The Supreme Court decision in Iceland Foods Ltd (Appellant) v Berry (Valuation Officer) on 7 March establishes what is and is not rateable plant and machinery as applied to its use in respect of trade or manufacturing operations. It means that some properties, such as cold stores, could be overvalued by as much as 40%.
The court was asked to decide whether the services provided by a specialised air handling system, used in connection with refrigerated merchandise in the appellant’s retail store, were “manufacturing operations or trade processes” for rating purposes and thereby excluded from the rating assessment.
Prior to the decision the Valuation Office had routinely included in the rating assessments of properties plant and machinery that were in situ purely to ‘’facilitate a particular process’’ on the property. Such plant and machinery is now excluded from rating assessments. In respect of the Iceland property, their trade for these purposes was accepted as ‘’the continuous freezing or refrigeration of goods to preserve them in an artificial condition”. This means that the exclusion of such plant and machinery from rating assessments can extend beyond industrial property into retail properties.
It is unlikely that the Valuation Office has the resources to revisit valuations affected by the decision. It will be left to ratepayers or their representatives to contest their valuations in light of the decision. Any reductions secured will only be effective for the purposes of the 2017 rating list, unless there are existing appeals against the 2010 rating list which have been waiting for the Iceland decision.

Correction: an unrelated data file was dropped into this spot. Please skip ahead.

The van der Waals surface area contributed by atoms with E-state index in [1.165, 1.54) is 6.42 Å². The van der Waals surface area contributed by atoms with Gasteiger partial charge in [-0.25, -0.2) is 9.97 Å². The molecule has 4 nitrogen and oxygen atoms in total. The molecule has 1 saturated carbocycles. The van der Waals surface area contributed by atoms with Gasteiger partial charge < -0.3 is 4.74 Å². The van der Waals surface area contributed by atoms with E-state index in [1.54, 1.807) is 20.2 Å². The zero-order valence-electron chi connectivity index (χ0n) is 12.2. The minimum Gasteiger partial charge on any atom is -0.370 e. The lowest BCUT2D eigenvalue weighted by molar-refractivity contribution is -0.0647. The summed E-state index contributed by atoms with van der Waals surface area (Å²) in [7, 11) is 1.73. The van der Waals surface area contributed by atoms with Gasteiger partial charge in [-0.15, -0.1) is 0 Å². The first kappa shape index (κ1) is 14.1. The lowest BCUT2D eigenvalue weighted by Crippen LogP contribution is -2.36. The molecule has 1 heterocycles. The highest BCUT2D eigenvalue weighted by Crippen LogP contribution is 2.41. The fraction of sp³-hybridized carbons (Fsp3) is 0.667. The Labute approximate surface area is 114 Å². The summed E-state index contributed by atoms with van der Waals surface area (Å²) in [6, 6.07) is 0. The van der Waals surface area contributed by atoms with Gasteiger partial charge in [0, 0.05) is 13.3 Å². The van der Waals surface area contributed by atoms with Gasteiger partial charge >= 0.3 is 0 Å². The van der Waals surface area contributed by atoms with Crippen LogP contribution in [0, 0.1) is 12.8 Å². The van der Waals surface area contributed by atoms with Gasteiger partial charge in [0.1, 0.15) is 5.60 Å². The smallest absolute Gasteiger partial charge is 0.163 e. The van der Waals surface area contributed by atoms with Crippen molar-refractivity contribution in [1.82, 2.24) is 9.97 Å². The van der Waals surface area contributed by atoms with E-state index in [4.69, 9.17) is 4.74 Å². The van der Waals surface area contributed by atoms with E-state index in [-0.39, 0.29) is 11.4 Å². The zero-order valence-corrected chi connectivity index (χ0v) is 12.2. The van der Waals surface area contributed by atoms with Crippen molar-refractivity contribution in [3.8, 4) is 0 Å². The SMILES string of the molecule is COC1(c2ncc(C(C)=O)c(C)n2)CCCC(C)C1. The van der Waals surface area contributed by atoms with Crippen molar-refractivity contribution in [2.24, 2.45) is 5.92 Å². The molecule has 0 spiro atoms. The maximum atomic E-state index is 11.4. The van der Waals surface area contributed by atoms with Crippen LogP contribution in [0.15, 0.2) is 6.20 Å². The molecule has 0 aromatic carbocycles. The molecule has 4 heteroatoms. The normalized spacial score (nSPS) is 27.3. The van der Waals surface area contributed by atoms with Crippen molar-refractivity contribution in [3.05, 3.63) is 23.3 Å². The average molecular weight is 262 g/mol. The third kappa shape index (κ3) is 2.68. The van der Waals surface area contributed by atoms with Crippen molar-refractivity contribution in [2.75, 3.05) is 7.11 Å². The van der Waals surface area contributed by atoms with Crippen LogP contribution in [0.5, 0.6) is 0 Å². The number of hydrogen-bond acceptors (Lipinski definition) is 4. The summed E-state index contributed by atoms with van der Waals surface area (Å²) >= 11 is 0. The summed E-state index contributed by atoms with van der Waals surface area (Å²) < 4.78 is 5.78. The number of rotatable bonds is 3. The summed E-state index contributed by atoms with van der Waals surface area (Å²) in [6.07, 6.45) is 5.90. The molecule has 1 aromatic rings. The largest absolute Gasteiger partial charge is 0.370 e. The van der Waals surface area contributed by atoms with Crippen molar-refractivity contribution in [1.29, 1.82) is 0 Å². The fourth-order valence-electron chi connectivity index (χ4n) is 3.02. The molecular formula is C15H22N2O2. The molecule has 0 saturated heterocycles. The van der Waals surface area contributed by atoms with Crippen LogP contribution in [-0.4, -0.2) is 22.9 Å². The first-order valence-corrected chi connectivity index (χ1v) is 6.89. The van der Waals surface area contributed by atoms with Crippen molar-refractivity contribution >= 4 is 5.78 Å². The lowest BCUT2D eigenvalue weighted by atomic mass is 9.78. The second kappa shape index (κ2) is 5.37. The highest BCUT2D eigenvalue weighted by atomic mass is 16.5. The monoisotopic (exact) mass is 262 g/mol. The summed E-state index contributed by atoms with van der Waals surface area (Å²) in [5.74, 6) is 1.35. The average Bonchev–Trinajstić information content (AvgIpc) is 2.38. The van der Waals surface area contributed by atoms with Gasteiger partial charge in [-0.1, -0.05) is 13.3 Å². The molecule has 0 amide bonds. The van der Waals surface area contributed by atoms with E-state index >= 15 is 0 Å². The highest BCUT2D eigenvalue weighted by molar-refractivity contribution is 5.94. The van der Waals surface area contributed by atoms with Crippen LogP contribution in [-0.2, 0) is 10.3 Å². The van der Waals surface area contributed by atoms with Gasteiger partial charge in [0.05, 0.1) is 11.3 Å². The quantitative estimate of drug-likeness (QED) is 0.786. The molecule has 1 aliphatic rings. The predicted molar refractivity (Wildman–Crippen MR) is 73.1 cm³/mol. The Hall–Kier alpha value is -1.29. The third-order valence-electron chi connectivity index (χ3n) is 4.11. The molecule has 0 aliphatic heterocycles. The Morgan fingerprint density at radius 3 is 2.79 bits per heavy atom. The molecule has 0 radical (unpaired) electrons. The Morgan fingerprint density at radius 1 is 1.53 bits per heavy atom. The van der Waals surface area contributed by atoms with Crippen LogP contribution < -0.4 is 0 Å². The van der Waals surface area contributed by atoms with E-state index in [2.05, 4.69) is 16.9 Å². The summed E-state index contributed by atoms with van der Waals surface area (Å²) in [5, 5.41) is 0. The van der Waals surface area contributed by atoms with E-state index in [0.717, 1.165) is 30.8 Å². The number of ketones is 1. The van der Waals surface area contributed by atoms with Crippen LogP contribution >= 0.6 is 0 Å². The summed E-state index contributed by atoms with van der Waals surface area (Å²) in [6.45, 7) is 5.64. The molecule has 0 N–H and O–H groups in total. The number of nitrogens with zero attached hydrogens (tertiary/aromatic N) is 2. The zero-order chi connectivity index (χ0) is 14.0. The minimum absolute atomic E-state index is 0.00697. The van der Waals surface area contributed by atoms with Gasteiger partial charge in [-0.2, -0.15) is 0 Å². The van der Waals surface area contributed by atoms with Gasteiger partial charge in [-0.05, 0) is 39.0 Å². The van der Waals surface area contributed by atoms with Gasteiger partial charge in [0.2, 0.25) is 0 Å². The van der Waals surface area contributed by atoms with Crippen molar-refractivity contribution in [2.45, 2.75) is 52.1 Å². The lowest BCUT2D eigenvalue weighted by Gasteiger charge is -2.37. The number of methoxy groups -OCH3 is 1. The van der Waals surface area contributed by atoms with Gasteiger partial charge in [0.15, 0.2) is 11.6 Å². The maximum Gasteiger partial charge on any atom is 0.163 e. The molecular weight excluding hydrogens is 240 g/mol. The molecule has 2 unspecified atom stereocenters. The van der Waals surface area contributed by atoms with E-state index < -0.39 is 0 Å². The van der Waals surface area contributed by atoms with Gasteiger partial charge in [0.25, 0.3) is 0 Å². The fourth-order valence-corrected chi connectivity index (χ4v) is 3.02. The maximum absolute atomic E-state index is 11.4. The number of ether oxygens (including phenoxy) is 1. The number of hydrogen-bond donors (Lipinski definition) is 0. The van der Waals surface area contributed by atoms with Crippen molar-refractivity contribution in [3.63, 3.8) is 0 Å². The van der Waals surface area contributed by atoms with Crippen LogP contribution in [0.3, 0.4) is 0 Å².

Further appeals based on this decision will establish how far the principle extends to other plant and machinery that is currently included in existing rating assessments. For example, the impervious wall finishes in food production properties and chill or cold stores on retail premises could now be considered as part of the “trade processes” or “manufacturing operations” and therefore excluded from rating.
Robert Hayton, Executive Vice President at business rates advisor Altus Group, said: “This decision has far reaching implications for businesses that rely on plant and machinery attached to their building to undertake a ‘process’ rather than to enhance the comfort or enjoyment of the property for those working in it.
“In other words, the plant and machinery is included for the particular activity of the occupier, not for the building. While a sprinkler system protects the building and air conditioning usually makes the property more comfortable, the air handling equipment in this Iceland property was there specifically to help preserve the food.
“Historically, the Valuation Office has included plant and machinery in rating assessments, and has only excluded it where it was obviously there to facilitate an industrial process. This decision makes no distinction between industrial and other types of process.”
“For grocers, the implications of this decision are therefore far reaching. Any process that preserves food or products using plant and machinery will need to be looked at. This will include every facility in the supply chain from the grower or importer to the shop shelves. Some properties, such as cold stores, may have been over-valued by as much as 40%.”
“It could affect tens of thousands of properties and save hundreds of millions of pounds in business rates over the five years of the current rating cycle.”